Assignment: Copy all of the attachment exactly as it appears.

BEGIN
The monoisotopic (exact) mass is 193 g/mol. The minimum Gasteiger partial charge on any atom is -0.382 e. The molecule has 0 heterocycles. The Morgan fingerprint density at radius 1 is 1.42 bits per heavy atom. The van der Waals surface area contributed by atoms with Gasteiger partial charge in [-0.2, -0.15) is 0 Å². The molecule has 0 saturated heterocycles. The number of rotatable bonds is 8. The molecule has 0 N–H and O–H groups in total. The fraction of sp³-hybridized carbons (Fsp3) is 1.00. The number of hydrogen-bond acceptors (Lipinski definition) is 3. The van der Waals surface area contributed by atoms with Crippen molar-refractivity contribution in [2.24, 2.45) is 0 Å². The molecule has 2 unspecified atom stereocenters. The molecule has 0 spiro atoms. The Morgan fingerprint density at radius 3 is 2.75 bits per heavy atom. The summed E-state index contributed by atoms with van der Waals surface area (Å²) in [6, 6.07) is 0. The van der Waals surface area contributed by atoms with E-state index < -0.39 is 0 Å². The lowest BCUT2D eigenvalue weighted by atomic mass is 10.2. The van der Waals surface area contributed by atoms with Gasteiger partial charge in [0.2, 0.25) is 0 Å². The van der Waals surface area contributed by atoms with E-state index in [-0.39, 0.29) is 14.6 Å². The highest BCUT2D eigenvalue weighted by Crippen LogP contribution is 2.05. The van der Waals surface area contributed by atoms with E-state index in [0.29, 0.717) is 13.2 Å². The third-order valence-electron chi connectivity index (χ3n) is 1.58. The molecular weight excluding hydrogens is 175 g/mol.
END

The monoisotopic (exact) mass is 193 g/mol. The minimum Gasteiger partial charge on any atom is -0.382 e. The molecule has 0 heterocycles. The Morgan fingerprint density at radius 1 is 1.42 bits per heavy atom. The van der Waals surface area contributed by atoms with Gasteiger partial charge in [-0.2, -0.15) is 0 Å². The molecule has 0 saturated heterocycles. The number of rotatable bonds is 8. The molecule has 0 N–H and O–H groups in total. The fraction of sp³-hybridized carbons (Fsp3) is 1.00. The number of hydrogen-bond acceptors (Lipinski definition) is 3. The van der Waals surface area contributed by atoms with Crippen molar-refractivity contribution in [2.24, 2.45) is 0 Å². The molecule has 2 unspecified atom stereocenters. The molecule has 0 spiro atoms. The Morgan fingerprint density at radius 3 is 2.75 bits per heavy atom. The summed E-state index contributed by atoms with van der Waals surface area (Å²) in [6, 6.07) is 0. The van der Waals surface area contributed by atoms with E-state index < -0.39 is 0 Å². The lowest BCUT2D eigenvalue weighted by atomic mass is 10.2. The van der Waals surface area contributed by atoms with Gasteiger partial charge in [0.2, 0.25) is 0 Å². The van der Waals surface area contributed by atoms with E-state index in [-0.39, 0.29) is 14.6 Å². The highest BCUT2D eigenvalue weighted by Crippen LogP contribution is 2.05. The van der Waals surface area contributed by atoms with E-state index in [0.29, 0.717) is 13.2 Å². The third-order valence-electron chi connectivity index (χ3n) is 1.58. The molecular weight excluding hydrogens is 175 g/mol.